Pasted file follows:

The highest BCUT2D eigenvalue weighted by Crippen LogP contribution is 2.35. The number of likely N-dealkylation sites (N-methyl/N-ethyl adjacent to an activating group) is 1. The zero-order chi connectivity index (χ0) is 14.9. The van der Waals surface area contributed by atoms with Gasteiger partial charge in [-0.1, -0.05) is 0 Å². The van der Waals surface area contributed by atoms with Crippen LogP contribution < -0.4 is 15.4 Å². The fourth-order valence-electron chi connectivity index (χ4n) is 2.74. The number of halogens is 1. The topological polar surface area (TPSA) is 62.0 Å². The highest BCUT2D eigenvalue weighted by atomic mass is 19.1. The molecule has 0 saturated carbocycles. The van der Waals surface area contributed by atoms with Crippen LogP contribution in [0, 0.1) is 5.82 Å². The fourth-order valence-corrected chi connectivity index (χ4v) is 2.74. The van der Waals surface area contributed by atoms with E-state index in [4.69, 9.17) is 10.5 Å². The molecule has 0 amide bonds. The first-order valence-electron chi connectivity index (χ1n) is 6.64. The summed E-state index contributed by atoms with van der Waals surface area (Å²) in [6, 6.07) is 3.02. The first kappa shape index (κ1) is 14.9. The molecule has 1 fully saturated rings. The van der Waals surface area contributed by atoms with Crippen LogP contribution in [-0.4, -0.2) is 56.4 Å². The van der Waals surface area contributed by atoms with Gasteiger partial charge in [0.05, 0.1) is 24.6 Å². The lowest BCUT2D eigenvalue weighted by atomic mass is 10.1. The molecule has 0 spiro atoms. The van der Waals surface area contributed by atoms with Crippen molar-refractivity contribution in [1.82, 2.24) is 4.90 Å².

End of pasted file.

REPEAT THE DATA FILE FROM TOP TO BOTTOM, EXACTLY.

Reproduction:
The highest BCUT2D eigenvalue weighted by Crippen LogP contribution is 2.35. The number of likely N-dealkylation sites (N-methyl/N-ethyl adjacent to an activating group) is 1. The zero-order chi connectivity index (χ0) is 14.9. The van der Waals surface area contributed by atoms with Gasteiger partial charge in [-0.1, -0.05) is 0 Å². The van der Waals surface area contributed by atoms with Crippen LogP contribution < -0.4 is 15.4 Å². The fourth-order valence-electron chi connectivity index (χ4n) is 2.74. The number of halogens is 1. The topological polar surface area (TPSA) is 62.0 Å². The highest BCUT2D eigenvalue weighted by atomic mass is 19.1. The molecule has 0 saturated carbocycles. The van der Waals surface area contributed by atoms with Crippen LogP contribution in [0, 0.1) is 5.82 Å². The fourth-order valence-corrected chi connectivity index (χ4v) is 2.74. The van der Waals surface area contributed by atoms with E-state index in [4.69, 9.17) is 10.5 Å². The molecule has 0 amide bonds. The first-order valence-electron chi connectivity index (χ1n) is 6.64. The summed E-state index contributed by atoms with van der Waals surface area (Å²) in [6, 6.07) is 3.02. The first kappa shape index (κ1) is 14.9. The molecule has 1 fully saturated rings. The van der Waals surface area contributed by atoms with Crippen LogP contribution in [-0.4, -0.2) is 56.4 Å². The van der Waals surface area contributed by atoms with Gasteiger partial charge in [0.05, 0.1) is 24.6 Å². The lowest BCUT2D eigenvalue weighted by atomic mass is 10.1. The molecule has 0 spiro atoms. The van der Waals surface area contributed by atoms with Crippen molar-refractivity contribution in [1.82, 2.24) is 4.90 Å².